seccomp-bpf does not use cBPF but a subset of it. The reason is that it is meant to reduce the attack surface of the kernel. By limiting the number of instructions allowed by seccomp-bpf, it really reduce the possibilities for an attacker to use seccomp-bpf as an entry point to attack the kernel. Moreover, this subset of cBPF is just fine to filter simple things as syscall numbers and arguments. Additional return codes may be added to extend seccomp features.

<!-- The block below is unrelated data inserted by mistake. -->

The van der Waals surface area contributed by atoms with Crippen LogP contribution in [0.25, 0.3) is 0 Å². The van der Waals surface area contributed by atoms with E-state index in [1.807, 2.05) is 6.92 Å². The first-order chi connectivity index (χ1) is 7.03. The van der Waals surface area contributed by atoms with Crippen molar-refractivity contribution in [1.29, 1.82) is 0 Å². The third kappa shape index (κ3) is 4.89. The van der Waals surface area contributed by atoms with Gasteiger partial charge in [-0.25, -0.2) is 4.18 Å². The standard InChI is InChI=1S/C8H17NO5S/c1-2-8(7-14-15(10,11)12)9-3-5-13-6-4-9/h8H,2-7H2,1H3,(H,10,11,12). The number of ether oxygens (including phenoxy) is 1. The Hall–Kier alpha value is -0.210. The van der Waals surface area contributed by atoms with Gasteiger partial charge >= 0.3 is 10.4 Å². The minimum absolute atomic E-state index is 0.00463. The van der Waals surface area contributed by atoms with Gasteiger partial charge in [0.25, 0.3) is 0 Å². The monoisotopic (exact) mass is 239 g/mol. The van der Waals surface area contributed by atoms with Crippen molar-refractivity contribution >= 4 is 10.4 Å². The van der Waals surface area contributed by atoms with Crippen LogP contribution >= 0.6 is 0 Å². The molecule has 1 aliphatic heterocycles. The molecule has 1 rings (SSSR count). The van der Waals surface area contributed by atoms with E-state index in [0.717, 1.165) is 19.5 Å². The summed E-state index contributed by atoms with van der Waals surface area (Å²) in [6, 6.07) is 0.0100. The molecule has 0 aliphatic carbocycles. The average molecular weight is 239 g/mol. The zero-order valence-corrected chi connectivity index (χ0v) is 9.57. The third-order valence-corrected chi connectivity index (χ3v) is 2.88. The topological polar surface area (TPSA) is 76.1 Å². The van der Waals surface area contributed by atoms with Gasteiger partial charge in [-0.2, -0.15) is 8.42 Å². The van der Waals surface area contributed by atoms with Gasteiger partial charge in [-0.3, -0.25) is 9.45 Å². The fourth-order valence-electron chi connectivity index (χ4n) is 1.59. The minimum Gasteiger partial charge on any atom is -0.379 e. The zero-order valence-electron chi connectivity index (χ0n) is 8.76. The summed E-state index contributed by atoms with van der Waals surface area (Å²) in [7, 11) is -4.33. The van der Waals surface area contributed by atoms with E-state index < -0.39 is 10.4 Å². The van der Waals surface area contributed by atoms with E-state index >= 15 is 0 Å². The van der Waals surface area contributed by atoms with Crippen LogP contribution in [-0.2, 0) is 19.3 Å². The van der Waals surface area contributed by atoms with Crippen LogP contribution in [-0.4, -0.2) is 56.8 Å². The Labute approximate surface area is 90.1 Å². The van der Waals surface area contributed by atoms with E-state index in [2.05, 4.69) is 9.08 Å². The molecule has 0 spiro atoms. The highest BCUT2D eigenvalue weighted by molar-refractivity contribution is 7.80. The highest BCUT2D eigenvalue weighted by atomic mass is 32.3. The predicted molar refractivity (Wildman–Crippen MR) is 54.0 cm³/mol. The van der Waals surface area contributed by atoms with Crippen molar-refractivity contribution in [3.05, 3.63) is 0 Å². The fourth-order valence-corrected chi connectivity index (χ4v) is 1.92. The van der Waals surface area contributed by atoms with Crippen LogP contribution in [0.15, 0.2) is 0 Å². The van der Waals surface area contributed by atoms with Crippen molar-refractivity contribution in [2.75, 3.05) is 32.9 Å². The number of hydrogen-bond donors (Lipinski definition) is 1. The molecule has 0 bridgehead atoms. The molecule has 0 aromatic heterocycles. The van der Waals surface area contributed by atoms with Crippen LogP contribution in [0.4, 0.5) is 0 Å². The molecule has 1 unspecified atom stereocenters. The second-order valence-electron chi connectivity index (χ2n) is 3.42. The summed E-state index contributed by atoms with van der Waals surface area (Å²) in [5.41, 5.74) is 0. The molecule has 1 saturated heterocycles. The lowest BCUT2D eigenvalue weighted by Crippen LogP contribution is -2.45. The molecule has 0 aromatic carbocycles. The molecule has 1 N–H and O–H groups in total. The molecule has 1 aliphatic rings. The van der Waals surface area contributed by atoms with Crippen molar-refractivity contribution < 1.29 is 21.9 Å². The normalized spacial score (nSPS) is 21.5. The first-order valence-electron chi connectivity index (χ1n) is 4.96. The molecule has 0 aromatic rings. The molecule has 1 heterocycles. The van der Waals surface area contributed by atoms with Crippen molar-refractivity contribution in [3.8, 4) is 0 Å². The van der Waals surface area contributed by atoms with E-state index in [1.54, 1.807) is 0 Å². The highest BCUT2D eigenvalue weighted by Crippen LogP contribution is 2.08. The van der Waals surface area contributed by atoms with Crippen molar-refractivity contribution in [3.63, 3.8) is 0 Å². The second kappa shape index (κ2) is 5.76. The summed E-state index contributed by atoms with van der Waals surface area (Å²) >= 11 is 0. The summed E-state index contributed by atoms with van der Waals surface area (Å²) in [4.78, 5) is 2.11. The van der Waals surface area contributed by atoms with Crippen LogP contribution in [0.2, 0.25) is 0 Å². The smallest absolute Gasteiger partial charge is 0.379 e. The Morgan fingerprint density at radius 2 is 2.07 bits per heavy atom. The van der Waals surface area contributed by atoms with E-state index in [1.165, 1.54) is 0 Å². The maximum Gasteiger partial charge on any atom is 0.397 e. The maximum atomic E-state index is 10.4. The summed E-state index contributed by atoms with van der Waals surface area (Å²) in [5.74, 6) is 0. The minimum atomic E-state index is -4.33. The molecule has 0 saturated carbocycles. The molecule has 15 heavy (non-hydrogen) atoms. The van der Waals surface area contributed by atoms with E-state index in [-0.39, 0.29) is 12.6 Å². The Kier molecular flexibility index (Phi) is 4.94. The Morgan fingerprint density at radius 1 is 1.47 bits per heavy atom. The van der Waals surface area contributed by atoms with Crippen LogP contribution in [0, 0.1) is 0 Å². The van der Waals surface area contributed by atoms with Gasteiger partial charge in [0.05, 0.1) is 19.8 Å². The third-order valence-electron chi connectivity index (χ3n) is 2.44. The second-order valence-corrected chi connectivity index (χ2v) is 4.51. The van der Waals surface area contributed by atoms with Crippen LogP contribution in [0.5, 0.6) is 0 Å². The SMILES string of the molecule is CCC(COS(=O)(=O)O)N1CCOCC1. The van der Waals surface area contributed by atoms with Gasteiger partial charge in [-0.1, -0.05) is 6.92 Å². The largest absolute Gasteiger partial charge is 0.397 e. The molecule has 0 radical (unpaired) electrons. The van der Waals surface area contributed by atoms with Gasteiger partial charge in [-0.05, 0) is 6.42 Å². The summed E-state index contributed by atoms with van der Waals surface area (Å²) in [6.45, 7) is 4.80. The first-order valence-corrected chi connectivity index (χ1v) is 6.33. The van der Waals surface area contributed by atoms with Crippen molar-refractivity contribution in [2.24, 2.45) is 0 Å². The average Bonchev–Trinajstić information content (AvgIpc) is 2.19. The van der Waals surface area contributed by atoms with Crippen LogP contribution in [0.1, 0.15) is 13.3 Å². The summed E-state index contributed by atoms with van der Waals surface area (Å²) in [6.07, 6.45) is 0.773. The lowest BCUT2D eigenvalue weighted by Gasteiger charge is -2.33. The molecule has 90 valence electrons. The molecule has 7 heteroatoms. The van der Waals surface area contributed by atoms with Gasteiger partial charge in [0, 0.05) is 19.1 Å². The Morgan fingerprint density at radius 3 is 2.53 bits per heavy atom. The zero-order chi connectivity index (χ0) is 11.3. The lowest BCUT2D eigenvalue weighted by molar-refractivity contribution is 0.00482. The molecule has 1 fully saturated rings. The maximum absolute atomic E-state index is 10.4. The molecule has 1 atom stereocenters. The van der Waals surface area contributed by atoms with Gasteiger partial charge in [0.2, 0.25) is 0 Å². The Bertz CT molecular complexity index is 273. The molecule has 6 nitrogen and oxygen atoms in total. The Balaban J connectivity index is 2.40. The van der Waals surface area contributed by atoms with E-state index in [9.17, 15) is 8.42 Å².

FYI, I'm tweaking a new version of Landlock, which is not an extension of seccomp-bpf (as it was at first) but a standalone LSM leveraging eBPF to create security sandboxes (what seccomp-bpf does not do). I'll send this version soon but you can get a sneak peek here (the documentation will come with the final version): https://github.com/landlock-lsm/linux/commit/6c9131a5ccdf7aa599999b23f3a9ae2b73008f41 (please, do not comment this code now) I think the current seccomp-bpf bytecode is excellent for what it is meant to do. Landlock leverage eBPF to tackle a more complex problem (e.g. control access to files, and much more). It is not a seccomp replacement but a complementary layer of security. About the verbosity of seccomp filters, you may want to try other ways to write policies (e.g. https://github.com/google/kafel/ or https://android.googlesource.com/platform/external/minijail/+/master/tools/generate_seccomp_policy.py or https://github.com/servo/gaol/blob/master/platform/linux/seccomp.rs). Regards, Mickaël On 13/02/2018 16:42, Sargun Dhillon wrote: > This patchset enables seccomp filters to be written in eBPF. Although, > this patchset doesn't introduce much of the functionality enabled by > eBPF, it lays the ground work for it. > > It also introduces the capability to dump eBPF filters via the PTRACE > API in order to make it so that CHECKPOINT_RESTORE will be satisifed. > In the attached samples, there's an example of this. One can then use > BPF_OBJ_GET_INFO_BY_FD in order to get the actual code of the program, > and use that at reload time. > > The primary reason for not adding maps support in this patchset is > to avoid introducing new complexities around PR_SET_NO_NEW_PRIVS. > If we have a map that the BPF program can read, it can potentially > "change" privileges after running. It seems like doing writes only > is safe, because it can be pure, and side effect free, and therefore > not negatively effect PR_SET_NO_NEW_PRIVS. Nonetheless, if we come > to an agreement, this can be in a follow-up patchset. > > > Sargun Dhillon (3): > bpf, seccomp: Add eBPF filter capabilities > seccomp, ptrace: Add a mechanism to retrieve attached eBPF seccomp > filters > bpf: Add eBPF seccomp sample programs > > arch/Kconfig | 7 ++ > include/linux/bpf_types.h | 3 + > include/linux/seccomp.h | 12 +++ > include/uapi/linux/bpf.h | 2 + > include/uapi/linux/ptrace.h | 5 +- > include/uapi/linux/seccomp.h | 15 ++-- > kernel/bpf/syscall.c | 1 + > kernel/ptrace.c | 3 + > kernel/seccomp.c | 185 > ++++++++++++++++++++++++++++++++++++++----- > samples/bpf/Makefile | 9 +++ > samples/bpf/bpf_load.c | 9 ++- > samples/bpf/seccomp1_kern.c | 17 ++++ > samples/bpf/seccomp1_user.c | 34 ++++++++ > samples/bpf/seccomp2_kern.c | 24 ++++++ > samples/bpf/seccomp2_user.c | 66 +++++++++++++++ > 15 files changed, 362 insertions(+), 30 deletions(-) > create mode 100644 samples/bpf/seccomp1_kern.c > create mode 100644 samples/bpf/seccomp1_user.c > create mode 100644 samples/bpf/seccomp2_kern.c > create mode 100644 samples/bpf/seccomp2_user.c >
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